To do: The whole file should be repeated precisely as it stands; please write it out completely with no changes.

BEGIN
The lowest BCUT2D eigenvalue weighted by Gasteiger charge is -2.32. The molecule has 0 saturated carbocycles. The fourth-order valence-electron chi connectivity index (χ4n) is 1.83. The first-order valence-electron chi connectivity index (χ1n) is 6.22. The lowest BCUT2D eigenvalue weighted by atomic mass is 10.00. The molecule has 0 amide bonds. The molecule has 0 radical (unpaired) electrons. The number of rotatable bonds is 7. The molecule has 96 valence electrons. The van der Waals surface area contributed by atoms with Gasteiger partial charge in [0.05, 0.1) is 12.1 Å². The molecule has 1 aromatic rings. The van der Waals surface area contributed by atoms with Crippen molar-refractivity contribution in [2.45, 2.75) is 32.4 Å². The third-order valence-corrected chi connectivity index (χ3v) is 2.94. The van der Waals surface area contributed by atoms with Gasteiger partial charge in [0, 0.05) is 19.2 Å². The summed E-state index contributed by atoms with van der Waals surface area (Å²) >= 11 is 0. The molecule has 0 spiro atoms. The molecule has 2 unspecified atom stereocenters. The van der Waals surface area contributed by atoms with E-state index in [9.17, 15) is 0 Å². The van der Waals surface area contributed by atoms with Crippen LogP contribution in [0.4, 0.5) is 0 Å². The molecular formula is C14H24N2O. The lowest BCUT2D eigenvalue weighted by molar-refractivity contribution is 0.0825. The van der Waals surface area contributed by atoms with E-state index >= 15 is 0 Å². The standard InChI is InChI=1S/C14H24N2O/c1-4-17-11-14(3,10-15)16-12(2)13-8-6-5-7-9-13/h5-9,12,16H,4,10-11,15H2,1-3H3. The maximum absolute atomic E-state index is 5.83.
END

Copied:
The lowest BCUT2D eigenvalue weighted by Gasteiger charge is -2.32. The molecule has 0 saturated carbocycles. The fourth-order valence-electron chi connectivity index (χ4n) is 1.83. The first-order valence-electron chi connectivity index (χ1n) is 6.22. The lowest BCUT2D eigenvalue weighted by atomic mass is 10.00. The molecule has 0 amide bonds. The molecule has 0 radical (unpaired) electrons. The number of rotatable bonds is 7. The molecule has 96 valence electrons. The van der Waals surface area contributed by atoms with Gasteiger partial charge in [0.05, 0.1) is 12.1 Å². The molecule has 1 aromatic rings. The van der Waals surface area contributed by atoms with Crippen molar-refractivity contribution in [2.45, 2.75) is 32.4 Å². The third-order valence-corrected chi connectivity index (χ3v) is 2.94. The van der Waals surface area contributed by atoms with Gasteiger partial charge in [0, 0.05) is 19.2 Å². The summed E-state index contributed by atoms with van der Waals surface area (Å²) >= 11 is 0. The molecule has 0 spiro atoms. The molecule has 2 unspecified atom stereocenters. The van der Waals surface area contributed by atoms with E-state index in [9.17, 15) is 0 Å². The van der Waals surface area contributed by atoms with Crippen LogP contribution in [0.4, 0.5) is 0 Å². The molecular formula is C14H24N2O. The lowest BCUT2D eigenvalue weighted by molar-refractivity contribution is 0.0825. The van der Waals surface area contributed by atoms with E-state index >= 15 is 0 Å². The standard InChI is InChI=1S/C14H24N2O/c1-4-17-11-14(3,10-15)16-12(2)13-8-6-5-7-9-13/h5-9,12,16H,4,10-11,15H2,1-3H3. The maximum absolute atomic E-state index is 5.83.